The endeavour was rewarded as David Marty's lazy running handed Barkley a long-distance shot at goal, and the Bath star made no mistake.
Unwilling to be outshone, once again, by their big-boned mates, England's backline began exchanging passes and a superb break by Mike Catt gave France some food for thought.
Rougerie was then pinged for obstruction and Barkley stepped up to give England the lead with another fine shot at goal. Against the odds, England were ahead with seven minutes until the break.
France immediately tacked out of the doldrums as Damien Traille cut the white line in two. The speed of the move left big Andrew Sheridan marooned in an off-side position, and Skrela took the points on offer to steal back the lead.
Shaun Perry sparked the next England attack, shepherding his big forwards into gaps as the French beat an enforced retreat.
The back-pedalling blues were eventually forced to snuff out the move illegally, and Barkley duly snatched back the lead to leave the half-time scored poised at 12-11 in favour of the locals.
France's cool was shaken in the early stages of the second half as Skrela missed a kick at goal and Noon killed a raid with a fabulous tackle/turnover in midfield.
England's defence grew more confident as France channelled their attacks, somewhat naively, at England's well-manned fringes.
And like old Chief Bromden in 'One Flew Over the Cuckoo's Nest', the English suddenly seemed to become aware of their own muscularity and began to assert their authority on the visitors.
France were soon pinned to their line, but England's backs failed to take advantage of what was on offer. It was Gomarsall, on for Perry, who finally took the initiative by slotting a drop-goal.
France responded to England's growing confidence by unleashing the odd couple of FrÃ©dÃ©ric Michalak and SÃ©bastien Chabal, thereby adding a little beauty - and a sizeable slab of beast - to proceedings.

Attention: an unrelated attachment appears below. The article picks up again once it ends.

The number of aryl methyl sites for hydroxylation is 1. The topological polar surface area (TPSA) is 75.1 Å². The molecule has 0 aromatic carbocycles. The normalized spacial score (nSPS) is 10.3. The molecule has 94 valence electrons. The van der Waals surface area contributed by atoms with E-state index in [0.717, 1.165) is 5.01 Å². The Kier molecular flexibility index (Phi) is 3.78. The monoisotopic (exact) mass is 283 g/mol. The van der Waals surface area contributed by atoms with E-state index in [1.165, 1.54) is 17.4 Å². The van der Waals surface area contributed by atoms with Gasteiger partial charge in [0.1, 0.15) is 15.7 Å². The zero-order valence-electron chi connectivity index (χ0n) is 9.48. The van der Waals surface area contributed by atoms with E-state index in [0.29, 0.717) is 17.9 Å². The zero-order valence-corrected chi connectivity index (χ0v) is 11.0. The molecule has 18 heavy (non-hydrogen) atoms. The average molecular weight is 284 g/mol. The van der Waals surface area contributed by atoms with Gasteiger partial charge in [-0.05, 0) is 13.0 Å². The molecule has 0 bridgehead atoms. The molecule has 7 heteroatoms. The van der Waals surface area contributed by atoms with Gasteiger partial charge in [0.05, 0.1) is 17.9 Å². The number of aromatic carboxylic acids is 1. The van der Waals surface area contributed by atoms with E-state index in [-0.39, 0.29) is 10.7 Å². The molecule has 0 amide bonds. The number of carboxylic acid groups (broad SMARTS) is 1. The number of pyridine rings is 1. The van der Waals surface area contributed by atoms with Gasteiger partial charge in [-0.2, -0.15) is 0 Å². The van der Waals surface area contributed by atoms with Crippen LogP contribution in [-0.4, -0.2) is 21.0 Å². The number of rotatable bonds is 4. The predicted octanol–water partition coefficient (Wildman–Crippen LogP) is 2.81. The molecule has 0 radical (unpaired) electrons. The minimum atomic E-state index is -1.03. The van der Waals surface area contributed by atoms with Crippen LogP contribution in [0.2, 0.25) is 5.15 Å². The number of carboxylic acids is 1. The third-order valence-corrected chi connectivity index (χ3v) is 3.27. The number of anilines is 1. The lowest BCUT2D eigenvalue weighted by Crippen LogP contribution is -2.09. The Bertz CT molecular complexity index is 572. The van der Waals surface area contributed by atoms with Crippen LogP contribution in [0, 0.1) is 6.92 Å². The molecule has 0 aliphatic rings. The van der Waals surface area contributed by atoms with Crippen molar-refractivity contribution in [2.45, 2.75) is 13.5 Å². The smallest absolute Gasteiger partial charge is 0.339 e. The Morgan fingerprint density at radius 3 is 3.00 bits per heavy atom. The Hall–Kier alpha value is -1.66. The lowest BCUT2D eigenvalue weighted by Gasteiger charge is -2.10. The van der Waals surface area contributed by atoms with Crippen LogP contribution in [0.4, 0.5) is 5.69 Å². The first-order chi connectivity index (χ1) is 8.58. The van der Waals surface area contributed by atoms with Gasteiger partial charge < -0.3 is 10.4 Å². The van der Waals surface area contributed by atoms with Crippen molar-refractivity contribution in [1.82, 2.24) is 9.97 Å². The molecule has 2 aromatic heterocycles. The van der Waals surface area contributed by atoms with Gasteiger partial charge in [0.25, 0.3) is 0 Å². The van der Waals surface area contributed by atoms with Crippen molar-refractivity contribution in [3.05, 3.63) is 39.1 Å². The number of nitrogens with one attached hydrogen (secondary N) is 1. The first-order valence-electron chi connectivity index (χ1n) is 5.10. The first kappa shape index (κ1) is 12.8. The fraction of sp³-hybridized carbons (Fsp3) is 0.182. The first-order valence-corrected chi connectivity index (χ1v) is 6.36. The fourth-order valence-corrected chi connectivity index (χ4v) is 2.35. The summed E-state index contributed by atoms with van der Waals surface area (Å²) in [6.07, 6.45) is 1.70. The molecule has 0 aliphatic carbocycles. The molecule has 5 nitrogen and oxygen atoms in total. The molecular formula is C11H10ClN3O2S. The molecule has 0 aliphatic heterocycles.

The gamble soon paid off as Chabal forced England to cough up a penalty in defence, and Jean-Baptiste Elissalde, on for Pierre Mignoni, brought France within one point.
England then pulled a France on France, running back a failed touch-finder at pace, with Abendanon to the fore. But Les Bleus stood firm and repelled the attack with some terrific defence, Dimitri Szarzewski's tackle on the glory-bound Phil Vickery being the hit of the day.
France were now visibly pumped, and it was time for their double substitution to make its mark.
The dancing feet of Michalak momentarily mesmerised England's defence, and it was then on to Chabal who bulldozed over both Abendanon and Lewsey to score in the corner.
Skrela converted and the tables were well and truly turned.
England had seven minutes to save the day and took the game to the visitors.
Ashton's final throw of the dice saw Jonny Wilkinson replace Catt with two minutes left, and a turn-over on the French line had the Twickenham faithful on their feet.
But a lack of precision at the critical moment - a recurring theme in England's game - allowed France off the hook.